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  • in reply to: Spouse is Sick of the daily grind how do I help? #71702

    For me, the combination of ADHD emotional flooding and a distrust of authority stemming from a traumatic childhood meant I got fired more than I quit. At least I could usually collect unemployment.

    The first 2 steps to dealing with those problems were:
    1. Medication–I have a comorbid condition that requires I take mood stabilizers. They also help with my flooding.
    2. Therapy–Someone to not only listen to me, but also to lovingly hold me accountable has helped. Further, I gain tools to help focus on a solution instead of obsessing about the problem.

    Some of the things I did and do to deal with boredom and restlessness:
    1. Take on additional duties, within reason, at the job. It sounds like the failure of the other attempt at cross-training may have been because the duties weren’t right for him. I think it’s worth another try.
    2. I’m a writer who is trying to get published and write a book. So, I write whenever I just can’t focus on the mundane anymore, as well as trying to keep a schedule. After 16 years, I still love it. I have day jobs for support. I even have an app on my iPhone to write anytime inspiration strikes.
    3. I make sure I make time for fun things. Does he play with your daughter? Or play in any other way? I know that’s important for me. The positive side of being highly creative and sensitive is that I like doing kid stuff. A bottle of bubbles and a little space, and I feel happy and more content. I think we ADHD-ers forget to just relax, be, and play. We get so caught up in trying to adult in the neurotypical world that we neglect our inner children.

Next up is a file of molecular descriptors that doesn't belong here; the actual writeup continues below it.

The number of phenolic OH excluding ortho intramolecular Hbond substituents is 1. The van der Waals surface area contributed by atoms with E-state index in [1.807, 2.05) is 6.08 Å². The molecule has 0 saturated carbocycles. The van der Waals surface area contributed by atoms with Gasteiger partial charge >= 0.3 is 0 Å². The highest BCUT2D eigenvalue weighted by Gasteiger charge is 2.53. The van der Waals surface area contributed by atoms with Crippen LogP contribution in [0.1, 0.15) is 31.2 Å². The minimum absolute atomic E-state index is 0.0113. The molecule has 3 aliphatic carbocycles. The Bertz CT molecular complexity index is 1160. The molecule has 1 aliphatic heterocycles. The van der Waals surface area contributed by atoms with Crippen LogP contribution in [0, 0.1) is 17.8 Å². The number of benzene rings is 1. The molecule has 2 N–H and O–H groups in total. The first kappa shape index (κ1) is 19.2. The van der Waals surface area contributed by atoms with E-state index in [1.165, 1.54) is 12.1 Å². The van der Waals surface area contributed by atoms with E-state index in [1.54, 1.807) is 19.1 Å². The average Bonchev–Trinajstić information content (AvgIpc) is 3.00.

4. Finally, that good ol’ cure-all, exercise. For example, I also went back to school as a non-traditional adult. My alma mater has a lot of woodland acreage, as well as a wildflower and bird trail. I would walk around the trail, taking pictures, and exploring the different paths. Once I was tired, I’d hike back to my apartment, feeling relaxed.

    You sound super-supportive, which is great, but you don’t need to come up with ideas for him. He’s a grown-up. He needs to do it for himself. If you have to get a little tough with him about sticking with the current job, do so. You are no good to him or your daughter if you’re burned out with supporting the family in every way without reciprocal support.

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